Sunday, July 12, 2009

the promise and power of grace...

so, this weekend, i was chatting with my friend Alex and he gently chastised me about my use of the term evangelical. i tend to use it in a negative context, since i associate it with yelling. but more specifically (or more broadly, I guess) it's an ability to channel the Holy Spirit into your words and actions. which is what just happened to me on a plane.

i promise i will update everyone on how the trip went (complete with pictures of our potential new place and rave reviews of my new apartment mate, Chrissy, who is GLORIOUS!) But, more for myself than anyone else, I want to write down what happened to me.

I borrowed Eboo Patel's Acts of Faith ( for more info on Eboo Patel and the Interfaith Youth Core, visit their homepage) and began reading it on the plane. At the same time, I was listening to K'Naan sing "I Was Stabbed by Satan" and then I got to a point where the song and the book coincided in their message. And the message was this - there are so many forces arrayed against the youth in our world. Some of them are overtly violent (Al Qaeda, the KKK, gangs, child soldiers) and some of them are insidiously violent (overt consumer culture, our violent language, cliques). But Eboo Patel talked about how utterly normal the Muslim youth responsible for the London bombings had been. They grew up admiring Western culture, did well in school, etc. But they got taken in by a rabidly anti-Western cleric who knew how to target their struggles and to slowly pull them into this movement by pretending to offer a solution to the angst and alienation of the teen years, especially for teens who do not fit in. Eboo Patel's point is that we've failed youth, because there is always someone out there who makes their money or their ideological point with youth that are ignored other places. Patel says "Every time we see a teenager kill in the name of God, we should see a pair of shadowy hands behind him, teaching him how to build the bomb or point the gun, giving him a manual with the prayers to say while committing the murder, steadying his shaking hands with callused, steely ones..."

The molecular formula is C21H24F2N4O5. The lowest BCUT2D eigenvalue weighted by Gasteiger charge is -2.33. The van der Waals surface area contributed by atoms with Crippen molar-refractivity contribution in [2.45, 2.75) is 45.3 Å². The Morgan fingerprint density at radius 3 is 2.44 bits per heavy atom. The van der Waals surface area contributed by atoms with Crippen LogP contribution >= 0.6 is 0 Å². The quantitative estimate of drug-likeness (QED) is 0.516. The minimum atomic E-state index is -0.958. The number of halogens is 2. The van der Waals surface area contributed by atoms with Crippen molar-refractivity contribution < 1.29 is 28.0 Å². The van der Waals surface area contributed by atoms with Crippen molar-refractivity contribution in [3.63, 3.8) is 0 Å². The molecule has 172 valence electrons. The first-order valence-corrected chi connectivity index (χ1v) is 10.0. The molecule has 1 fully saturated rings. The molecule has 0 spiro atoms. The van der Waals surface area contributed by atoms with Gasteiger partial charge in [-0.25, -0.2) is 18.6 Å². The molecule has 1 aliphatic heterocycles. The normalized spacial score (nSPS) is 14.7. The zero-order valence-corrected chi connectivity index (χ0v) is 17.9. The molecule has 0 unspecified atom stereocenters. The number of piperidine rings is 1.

K'Naan (a Somalian rapper) wrote the song "I Was Stabbed By Satan" about the folklore idea that children cry when they are born because Satan pricks them to bring pain and welcome them to the world. He expands on this idea by listing the ways that children and teens in Somalia and in the US are subjected to violent systems and often face few positive choices for their lives.

So, anyways, I was all of sudden flooded by grace and a vision. I am called to work with teens on issues of violence, oppression, and faith. Which is weird, since I don't know a lot about any of those things right now :) But the idea of doing that for the rest of my life, knowing there will be struggles, knowing that I will fail perhaps more than I succeed, knowing that it's not a Hollywood movie and many teens live lives that will absolutely break my heart with no recourse for action - it all melted away and my heart was filled with God's love and certitude. It was so overwhelming - I felt my momma's approval and my Savior's and a kind of liveliness - that I started crying. Did I mention I was on a very, very full plane? Cuz I was...I may not be the most enjoyable seatmate.